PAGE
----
Is it a classic? BMW 3 Series Compact E36/5

Is it a classic? BMW 3 Series Compact E36/5

Had BMW set out to create a superior mainstream hatchback from scratch, it would surely not have made such a poor fist of it as the Compact. A serious attempt at efficient packaging would have dictated a transverse engine and front-wheel drive. Back to basics, no less. Or forward to Rover. No, the Compact is the product of commercial opportunism, not mould-breaking design. In making a pig’s ear from a silk purse, BMW is guilty of regression, not advance.’

The late, great Roger Bell pulled no punches in his 1994 review of the BMW 3 Series Compact E36/5. He continued: ‘It’s as clear as a stoplight. The Compact is a con-car bait for social climbers. It’s a transparent means of cashing in on BMW’s good name, of luring into the fold a new breed of impecunious yuppie. Once ensnared, marque loyalty will do the rest. In short, the Compact is a snob’s car, a cut-price come-on for the gullible punter impressed more by image than efficacy.’

BMW couldn’t please everyone. It needed a smaller, more affordable car with mass-market appeal, but whatever it came up with would be a compromise. Launch a front-wheel-drive hatchback and risk being accused of destroying its rear-drive heritage (see the response to the current BMW 1 Series). Send power to the rear wheels and put up with the inevitable packaging issues. Compact? The BMW 3 Series Compromise might have been a more suitable name.

There were plenty of ‘gullible’ punters prepared to wait up to four months for delivery of their Compromise. Around 400,000 social climbers before production ended in 2000, if we’re counting. In a stroke of genius, or possibly a bit of luck, an entry-level Compact cost roughly the same as a flagship Ford Escort.

‘A new 3 Series for a song,’ was the headline on the front of CAR, October 1994, and it wasn’t long before Mr & Mrs Blue- Collar were doing a merry dance to their nearest BMW dealer. There, they’d rub shoulders with Mr & Mrs Well-Heeled, who were all too happy to raid their ‘silk purse’ for BMW’s ‘pig’s ear’.

This wasn’t BMW’s first small car: the company started building Isetta bubble cars in 1955. It wasn’t even the first hatchback: the 02-based Touring arrived in 1971. Sixteen years later, BMW launched the 3 Series Touring, after one of its employees, Max Reisböck, converted a 323i saloon in his mate’s workshop.

There was something less authentic about the 3 Series Compact. The E30 Touring was, quite literally, knocked together in a shed, but the Compact felt like a product of the marketing department. It didn’t help that it looked like a ‘cut and shut’ 3 Series: reassuringly familiar at the front, but a little awkward at the back. Less cohesive than a Volkswagen Golf; far less elegant than a Peugeot 306.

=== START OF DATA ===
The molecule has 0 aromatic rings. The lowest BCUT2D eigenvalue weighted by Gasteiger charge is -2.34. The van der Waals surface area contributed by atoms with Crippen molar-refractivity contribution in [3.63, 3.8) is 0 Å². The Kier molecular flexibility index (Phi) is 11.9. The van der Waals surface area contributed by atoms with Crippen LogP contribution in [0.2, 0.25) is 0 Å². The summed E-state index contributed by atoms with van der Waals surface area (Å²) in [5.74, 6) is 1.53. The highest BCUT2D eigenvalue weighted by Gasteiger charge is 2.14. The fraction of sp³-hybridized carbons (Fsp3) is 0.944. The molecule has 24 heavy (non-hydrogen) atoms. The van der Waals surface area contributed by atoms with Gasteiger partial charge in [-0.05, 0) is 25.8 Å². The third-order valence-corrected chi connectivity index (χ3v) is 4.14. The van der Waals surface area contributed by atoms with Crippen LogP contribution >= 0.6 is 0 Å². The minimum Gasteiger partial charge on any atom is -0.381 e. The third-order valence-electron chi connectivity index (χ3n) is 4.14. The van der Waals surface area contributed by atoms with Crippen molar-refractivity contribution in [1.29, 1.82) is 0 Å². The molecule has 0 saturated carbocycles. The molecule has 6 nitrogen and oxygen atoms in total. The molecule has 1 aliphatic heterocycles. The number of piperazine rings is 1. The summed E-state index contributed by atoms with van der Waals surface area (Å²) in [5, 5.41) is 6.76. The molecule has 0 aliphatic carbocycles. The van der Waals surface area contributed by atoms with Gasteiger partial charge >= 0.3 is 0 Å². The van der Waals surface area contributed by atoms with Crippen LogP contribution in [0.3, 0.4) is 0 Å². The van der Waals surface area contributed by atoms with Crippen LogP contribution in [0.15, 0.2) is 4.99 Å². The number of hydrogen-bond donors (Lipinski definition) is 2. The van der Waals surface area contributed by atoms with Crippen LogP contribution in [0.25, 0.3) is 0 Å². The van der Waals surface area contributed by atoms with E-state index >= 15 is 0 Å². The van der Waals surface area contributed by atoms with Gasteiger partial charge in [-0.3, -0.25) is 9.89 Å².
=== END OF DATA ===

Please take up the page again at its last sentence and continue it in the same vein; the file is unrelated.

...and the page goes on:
But never underestimate the power of a badge – or a twin kidney grille. Why have a mainstream hatchback when you can have a BMW? A smaller boot and some leftovers from the E30 parts bin were small prices to pay for the- kudos of having a 3 Series on the driveway, albeit one with a ‘cut and shunt’ rump. With launch prices starting from £13,500 for the 316i and £15,500 for the 318ti, selling a kidney wasn’t required.

How many 3 Series Compact owners noticed, or even cared, that the car utilised the semi-trailing arm rear suspension from the E30? How many even knew it was rear-wheel-drive? In 2010, BMW CEO Norbert Reithofer famously revealed that 80% of 1 Series owners believed their car was front-wheel-drive.

The kind of stuff car enthusiasts obsess about are of no interest to typical motorists. Did the average 3 Series Compact owner worry about the cheaper plastic on the dashboard or the E30 air vents? Of course not, because there was a BMW logo staring back at them from the centre of the steering wheel. Besides, it was around £2000 cheaper than an equivalent 3 Series saloon.

It would be easy to criticise the Compact for not being as pretty as a 306, as practical as a Golf or as nice to drive as a regular 3 Series, but it’s worth remembering that at the time of its launch, the average BMW customer was approaching pensionable age. The cars were too expensive, the owners were too old, and BMW was losing fresh-faced customers to Volkswagen. In playing Golf, BMW delivered a slightly below-par hatchback to appeal to a new breed of young and upwardly mobile badge snobs. Foreplay to a bigger BMW with a more expensive price tag. Commercial opportunism is no handicap to success.

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